Lyngby Church, Lyngby-Taarbæk Municipality

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Lundtofte Church
Lyngby Kirke (Kongens Lyngby) 21-03-06.jpg
55°46′24.5″N 12°30′0″E / 55.773472°N 12.50000°E / 55.773472; 12.50000Coordinates: 55°46′24.5″N 12°30′0″E / 55.773472°N 12.50000°E / 55.773472; 12.50000
LocationLyngby Kirkestræde 1, 2800 Kongens Lyngby
CountryDenmark
DenominationChurch of Denmark
History
StatusChurch
Architecture
Architect(s)Harald Lønborg-Jensen
Architectural typeChurch
Completed12th century
Specifications
MaterialsBrick
Administration
ArchdioceseDiocese of Helsingør

Lyngby Church is the oldest church in Lyngby-Taarbæk Municipality in the northern suburbs of Copenhagen, Denmark. It is perched on a hill above Lyngby Hovedgade (Ltngby Main Street).

History[edit]

The church was built in the Romanesque style in the middle of the 12th century. It was lengthened in both ends in the Late Gothic era. A tower was built on the north side of the church in the Gothic period and later heightened in the Late Gothic style. A chapel was also built on the north side of the church in the late Gothic period while a south chapel was added in circa 1765.[1]

The church was probably owned by the crown in early times. The area was crown land and the parish was in 1463 referred to as "Koningx Lyngby" (Royal Lyngby). In 1682-1758, Lyngby Church was annexed to Gentofte.

The church was used by members of the royal family after Frederick, Hereditary Prince of Denmark purchased Sorgenfri Palace in 1789. Bone Falch Rønne, house teacher for Prince Christian Frederik (later Christian VIII), was installed as parish priest of Lyngby in 1802. He founded Bibelselskab for Lyngby og omegen in 1817.amd Lyngby evangeliske Tractat-Selskab in 1920. Falch Rønne was later succeeded by Oeter Rørdam.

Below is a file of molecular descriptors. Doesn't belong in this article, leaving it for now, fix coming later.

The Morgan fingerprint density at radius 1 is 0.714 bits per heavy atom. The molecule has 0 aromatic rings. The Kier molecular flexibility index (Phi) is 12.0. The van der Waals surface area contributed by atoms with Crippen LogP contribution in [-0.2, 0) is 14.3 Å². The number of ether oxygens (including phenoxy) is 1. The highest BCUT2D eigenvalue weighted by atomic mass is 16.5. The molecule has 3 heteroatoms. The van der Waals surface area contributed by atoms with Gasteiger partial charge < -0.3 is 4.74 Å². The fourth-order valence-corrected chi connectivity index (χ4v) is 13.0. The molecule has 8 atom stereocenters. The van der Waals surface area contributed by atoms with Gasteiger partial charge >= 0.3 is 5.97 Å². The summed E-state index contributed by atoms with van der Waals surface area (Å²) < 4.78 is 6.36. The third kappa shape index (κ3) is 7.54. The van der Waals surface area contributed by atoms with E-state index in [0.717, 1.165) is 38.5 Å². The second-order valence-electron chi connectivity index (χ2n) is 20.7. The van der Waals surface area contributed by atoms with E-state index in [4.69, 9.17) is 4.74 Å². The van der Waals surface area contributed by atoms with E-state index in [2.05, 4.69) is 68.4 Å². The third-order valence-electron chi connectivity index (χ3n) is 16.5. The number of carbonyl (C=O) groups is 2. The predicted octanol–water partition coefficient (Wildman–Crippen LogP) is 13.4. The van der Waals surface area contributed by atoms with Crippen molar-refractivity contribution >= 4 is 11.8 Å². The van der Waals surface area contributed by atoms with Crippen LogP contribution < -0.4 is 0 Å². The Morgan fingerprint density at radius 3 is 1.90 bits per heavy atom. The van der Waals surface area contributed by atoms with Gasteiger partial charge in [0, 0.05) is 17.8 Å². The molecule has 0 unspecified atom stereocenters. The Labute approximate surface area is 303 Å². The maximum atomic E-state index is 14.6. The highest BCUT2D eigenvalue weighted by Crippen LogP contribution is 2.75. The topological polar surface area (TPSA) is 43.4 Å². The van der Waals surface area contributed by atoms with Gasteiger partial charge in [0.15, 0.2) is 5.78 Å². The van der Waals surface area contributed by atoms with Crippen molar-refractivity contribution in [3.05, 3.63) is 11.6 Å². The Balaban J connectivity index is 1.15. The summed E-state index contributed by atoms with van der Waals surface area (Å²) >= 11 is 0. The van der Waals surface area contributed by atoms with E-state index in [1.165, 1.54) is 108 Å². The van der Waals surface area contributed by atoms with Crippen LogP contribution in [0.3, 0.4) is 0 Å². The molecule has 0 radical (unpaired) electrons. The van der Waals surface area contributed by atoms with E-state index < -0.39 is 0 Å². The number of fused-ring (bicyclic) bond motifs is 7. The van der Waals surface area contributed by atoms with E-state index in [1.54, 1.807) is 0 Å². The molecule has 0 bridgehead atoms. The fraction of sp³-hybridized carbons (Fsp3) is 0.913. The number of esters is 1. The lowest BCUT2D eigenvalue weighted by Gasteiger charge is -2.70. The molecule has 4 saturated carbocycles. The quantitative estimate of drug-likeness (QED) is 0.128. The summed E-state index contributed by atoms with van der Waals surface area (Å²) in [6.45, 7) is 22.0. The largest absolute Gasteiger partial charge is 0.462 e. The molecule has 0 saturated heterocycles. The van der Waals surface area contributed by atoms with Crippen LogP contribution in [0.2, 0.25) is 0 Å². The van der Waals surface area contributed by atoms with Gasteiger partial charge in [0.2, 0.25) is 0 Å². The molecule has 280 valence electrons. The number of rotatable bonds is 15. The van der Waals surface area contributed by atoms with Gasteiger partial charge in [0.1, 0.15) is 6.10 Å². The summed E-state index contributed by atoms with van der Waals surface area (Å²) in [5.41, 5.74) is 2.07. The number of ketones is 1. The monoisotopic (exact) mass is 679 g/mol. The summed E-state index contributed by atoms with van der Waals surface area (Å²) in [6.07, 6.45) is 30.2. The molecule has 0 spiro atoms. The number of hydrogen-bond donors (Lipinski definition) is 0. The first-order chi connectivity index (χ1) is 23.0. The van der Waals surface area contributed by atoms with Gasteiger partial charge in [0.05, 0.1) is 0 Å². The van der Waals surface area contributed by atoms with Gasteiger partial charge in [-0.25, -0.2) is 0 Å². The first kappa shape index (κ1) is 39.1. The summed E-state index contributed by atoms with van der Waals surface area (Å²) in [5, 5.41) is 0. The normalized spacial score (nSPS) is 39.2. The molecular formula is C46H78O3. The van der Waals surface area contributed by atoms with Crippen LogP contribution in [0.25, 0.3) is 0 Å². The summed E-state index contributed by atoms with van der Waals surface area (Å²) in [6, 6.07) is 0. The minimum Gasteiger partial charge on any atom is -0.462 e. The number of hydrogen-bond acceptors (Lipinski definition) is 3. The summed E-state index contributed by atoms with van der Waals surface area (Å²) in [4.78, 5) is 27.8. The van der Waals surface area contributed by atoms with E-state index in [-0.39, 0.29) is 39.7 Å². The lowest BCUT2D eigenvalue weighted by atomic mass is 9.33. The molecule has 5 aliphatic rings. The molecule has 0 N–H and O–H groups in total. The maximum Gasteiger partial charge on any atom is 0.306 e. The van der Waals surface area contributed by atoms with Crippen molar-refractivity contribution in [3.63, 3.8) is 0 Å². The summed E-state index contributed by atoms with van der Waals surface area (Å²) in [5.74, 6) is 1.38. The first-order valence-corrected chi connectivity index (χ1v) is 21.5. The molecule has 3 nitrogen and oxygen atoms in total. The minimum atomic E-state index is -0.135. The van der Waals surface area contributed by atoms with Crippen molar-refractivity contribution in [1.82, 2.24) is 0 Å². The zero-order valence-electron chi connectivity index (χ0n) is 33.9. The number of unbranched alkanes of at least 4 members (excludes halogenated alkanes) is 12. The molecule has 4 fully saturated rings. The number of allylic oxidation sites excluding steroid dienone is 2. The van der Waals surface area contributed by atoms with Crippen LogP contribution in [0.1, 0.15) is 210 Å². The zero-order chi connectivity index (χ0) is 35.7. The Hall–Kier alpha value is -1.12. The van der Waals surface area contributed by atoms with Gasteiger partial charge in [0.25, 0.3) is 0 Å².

The church seen from the west in 1865. Woodcarving from Danske Kirker, Slotte, Herregaarde og Mindesmærker

Carl Frederik Tietgen owned the church from 6 April 1868.

On 26 April 1901, shortly before his death, he gave it to Lyngby-Taarbæk. On 11 December 1906. Taarbæk Parish was disjoined from the of Lyngby. In 1903, Lyngby-Taarbæk turned it into a self-owning institution.

Cemetery[edit]

The church is surrounded by a small churchyard which consists of a number of concentric terraces connected by stairs. A new cemetery, Lyngby Assistenskirkegård, was established at a nearby site in 1851.

Burials[edit]

Cultural references[edit]

Lyngby was used as a location for the wedding in the 1961 drama film Landsbylægen.[1]

References[edit]

  1. ^ a b "Lundtofte Kirke". danskefilm.dk (in Danish). Retrieved 2 August 2018.

External links[edit]